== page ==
“The more you drive, the less intelligent you are,” goes a line of wisdom: Alex Cox’s brilliantly bonkers debut is a punk-tinged riff on aliens, generic supermarket products, Scientology, G-men and jaded youth. Its Los Angeles is a town where the automobile is king, but car repossessors rule. The casual lunacy is intoxicating, with a blasé acceptance of anarchy that epitomizes L.A. cool.—Stephen Garrett
One is the loneliest number in Paul Thomas Anderson’s kaleidoscopic fever dream of Valley alienation. A former child prodigy (William H. Macy), a simpleminded cop (John C. Reilly), a despondent trophy wife (Julianne Moore) and a misogynistic motivational speaker (Tom Cruise) are among the emotionally stunted. Respect the cock—so long as it’s not raining frogs.—Stephen Garrett
Truthfully, it takes place in Michael Mann country: a cool urban landscape of postmodern interiors bathed in gunmetal-blue twilight. (Few filmmakers have staked out a terrain as stylishly.) That said, the movie’s heist centerpiece, spilling out violently onto downtown Flower Street, is undeniably Los Angeles, and one of Hollywood’s finest bits of mayhem.—Joshua Rothkopf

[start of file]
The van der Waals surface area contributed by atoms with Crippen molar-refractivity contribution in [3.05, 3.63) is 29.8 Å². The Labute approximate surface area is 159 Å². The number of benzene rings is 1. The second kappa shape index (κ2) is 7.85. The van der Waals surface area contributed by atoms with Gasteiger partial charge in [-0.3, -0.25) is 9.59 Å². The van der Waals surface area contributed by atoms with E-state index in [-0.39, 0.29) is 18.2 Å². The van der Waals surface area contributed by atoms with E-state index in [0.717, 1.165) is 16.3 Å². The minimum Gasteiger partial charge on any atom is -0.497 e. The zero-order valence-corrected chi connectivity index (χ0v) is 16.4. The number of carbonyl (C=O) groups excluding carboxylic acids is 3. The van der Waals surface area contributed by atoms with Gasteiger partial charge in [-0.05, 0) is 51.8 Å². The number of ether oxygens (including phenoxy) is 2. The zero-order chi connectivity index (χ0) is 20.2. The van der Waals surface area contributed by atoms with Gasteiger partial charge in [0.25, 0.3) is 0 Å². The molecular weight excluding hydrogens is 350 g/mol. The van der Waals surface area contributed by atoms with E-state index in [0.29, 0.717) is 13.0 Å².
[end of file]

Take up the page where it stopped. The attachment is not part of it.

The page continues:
Los Angeles Plays Itself (2003)
Because it’s made up almost entirely of clips from other movies, you’re never going to be able to rent or purchase this seminal study of the city’s onscreen presence (assembled by CalArts film theorist Thom Andersen). But if you ever hear of a public screening, clear your schedule: The connections are humorous, with nods to everything from Female (1933) to Swordfish (2001).—Joshua Rothkopf
Jackie Brown (1997)
Quentin Tarantino’s adaptation of Elmore Leonard’s Rum Punch adds the perfect sense of lived-in verisimilitude by grounding it in the less-than-glamorous South Bay region. Shooting in the area’s actual dive bars and bail-bond offices, the film offers the kind of pulp-perfect L.A. where career criminals hold court and desperate working-class stiffs concoct escape plans.—David Fear